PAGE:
By contrast, the censure resolution against Slatic was added to the board agenda only three business days prior to the board’s 6-0 vote to approve it.
Mills said she wanted to include the 10-day period in the proposed censure bylaw to give sufficient time for due process.
New Complaint Bylaw Proposed
The board also will consider a new bylaw with procedures on how to file a complaint against a school board member, which would require a signed and dated letter written to the district superintendent.
Incidents involving board members, on the other hand, would be reported in a signed and dated report to the executive director of constituent services. The proposed bylaw specifies that such incidents would not be subject to a district investigation.
“We’ve never had bylaws for that (censure and complaints against board members) before, and I think there was just a sense from some board members that maybe we need to have a process embedded in the bylaws, so that if the issue should ever arise again, we’re not starting from square one, that we have a bylaw and process in place,” Mills said.
Other revisions would add sections in the bylaws for board governance and committees.
Some of the new bylaws and revisions mirror language that was in Slatic’s censure resolution, including that board members should: Refrain from rude or abusive conduct, or personal attacks or verbal attacks against other board members, district employees or the public; direct questions or requests for information to the superintendent, chief of staff or a designee; avoid unscheduled drop-in meetings with the superintendent unless for limited emergencies; not attend internal staff meetings or meetings with administration and third parties unless invited by district or site administration, or board authorization; sign in when visiting schools and identify as a trustee.
Bylaw Revisions Preceded Censure
The bylaw committee began considering the two new bylaws and revisions to two existing bylaws before the summer break, Mills said. Drafts were sent to trustees to give them the opportunity for review and to provide comment to the chief of staff, she said. After further review and a few tweaks, the bylaws committee was ready to forward its proposals to the board, Mills said.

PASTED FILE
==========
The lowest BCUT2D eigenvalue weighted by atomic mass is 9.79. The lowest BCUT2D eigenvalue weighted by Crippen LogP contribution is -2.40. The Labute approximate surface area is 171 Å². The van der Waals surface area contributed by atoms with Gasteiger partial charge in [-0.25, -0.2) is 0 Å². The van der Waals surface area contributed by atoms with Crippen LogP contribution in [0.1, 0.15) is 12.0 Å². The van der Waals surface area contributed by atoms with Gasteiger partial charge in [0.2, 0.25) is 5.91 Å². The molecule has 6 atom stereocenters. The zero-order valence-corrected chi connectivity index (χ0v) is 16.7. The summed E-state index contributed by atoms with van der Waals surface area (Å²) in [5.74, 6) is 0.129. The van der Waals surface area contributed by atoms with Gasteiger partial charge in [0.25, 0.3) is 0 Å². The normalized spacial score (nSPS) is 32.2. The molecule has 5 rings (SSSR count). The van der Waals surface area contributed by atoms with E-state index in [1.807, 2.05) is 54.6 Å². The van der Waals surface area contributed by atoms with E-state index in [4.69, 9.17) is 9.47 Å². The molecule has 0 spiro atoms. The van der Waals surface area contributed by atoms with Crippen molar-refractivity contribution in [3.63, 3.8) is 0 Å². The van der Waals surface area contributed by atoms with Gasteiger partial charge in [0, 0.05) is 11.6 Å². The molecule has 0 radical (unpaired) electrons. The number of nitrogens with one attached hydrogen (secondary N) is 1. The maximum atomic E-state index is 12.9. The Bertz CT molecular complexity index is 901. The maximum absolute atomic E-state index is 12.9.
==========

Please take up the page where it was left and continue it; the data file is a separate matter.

Slatic’s censure came after a series of complaints were lodged against him, accusing him of being abusive and unprofessional and of exceeding his role as a board member. The resolution included details from a series of incidents involving Slatic and a Bullard High student, a Bullard wrestling coach, an Army recruiter at the campus, and Bullard cheerleaders, all of which have been or are being investigated by the district. The first incident involving the 15-year-old Bullard student on campus was in January, barely two months after Slatic was elected.
Slatic is due in court on Monday for a hearing into a request from a Bullard cheerleader for a restraining order against him. He is accused of entering a cheer practice and threatening to boot off the cheer squad any girls who continued to comment on the discipline that resulted from a social media post of a cheerleader wearing blackface and saying the n-word. After the district decided not to remove the cheerleader from the squad, community protests about racism at Bullard have continued to occur.
Through the end of June, the district had paid $114,000 for its investigations of complaints made against Slatic.